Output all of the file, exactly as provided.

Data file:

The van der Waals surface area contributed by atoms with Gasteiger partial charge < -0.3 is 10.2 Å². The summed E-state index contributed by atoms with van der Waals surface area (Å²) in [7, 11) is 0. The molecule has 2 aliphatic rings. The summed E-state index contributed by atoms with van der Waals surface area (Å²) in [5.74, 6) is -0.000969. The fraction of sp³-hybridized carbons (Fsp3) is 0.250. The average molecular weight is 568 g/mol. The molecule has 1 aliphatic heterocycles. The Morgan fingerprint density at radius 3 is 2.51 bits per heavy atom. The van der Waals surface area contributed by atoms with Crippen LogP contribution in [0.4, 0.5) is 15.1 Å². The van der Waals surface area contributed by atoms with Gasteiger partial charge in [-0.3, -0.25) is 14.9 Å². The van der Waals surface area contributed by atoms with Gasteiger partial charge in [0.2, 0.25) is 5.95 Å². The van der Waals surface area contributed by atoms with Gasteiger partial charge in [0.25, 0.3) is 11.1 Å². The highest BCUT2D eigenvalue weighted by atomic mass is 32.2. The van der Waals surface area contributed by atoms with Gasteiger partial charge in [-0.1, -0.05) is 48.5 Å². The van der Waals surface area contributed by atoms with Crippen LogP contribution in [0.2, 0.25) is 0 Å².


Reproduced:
The van der Waals surface area contributed by atoms with Gasteiger partial charge < -0.3 is 10.2 Å². The summed E-state index contributed by atoms with van der Waals surface area (Å²) in [7, 11) is 0. The molecule has 2 aliphatic rings. The summed E-state index contributed by atoms with van der Waals surface area (Å²) in [5.74, 6) is -0.000969. The fraction of sp³-hybridized carbons (Fsp3) is 0.250. The average molecular weight is 568 g/mol. The molecule has 1 aliphatic heterocycles. The Morgan fingerprint density at radius 3 is 2.51 bits per heavy atom. The van der Waals surface area contributed by atoms with Crippen LogP contribution in [0.4, 0.5) is 15.1 Å². The van der Waals surface area contributed by atoms with Gasteiger partial charge in [-0.3, -0.25) is 14.9 Å². The van der Waals surface area contributed by atoms with Gasteiger partial charge in [0.2, 0.25) is 5.95 Å². The van der Waals surface area contributed by atoms with Gasteiger partial charge in [0.25, 0.3) is 11.1 Å². The highest BCUT2D eigenvalue weighted by atomic mass is 32.2. The van der Waals surface area contributed by atoms with Gasteiger partial charge in [-0.1, -0.05) is 48.5 Å². The van der Waals surface area contributed by atoms with Crippen LogP contribution in [0.2, 0.25) is 0 Å².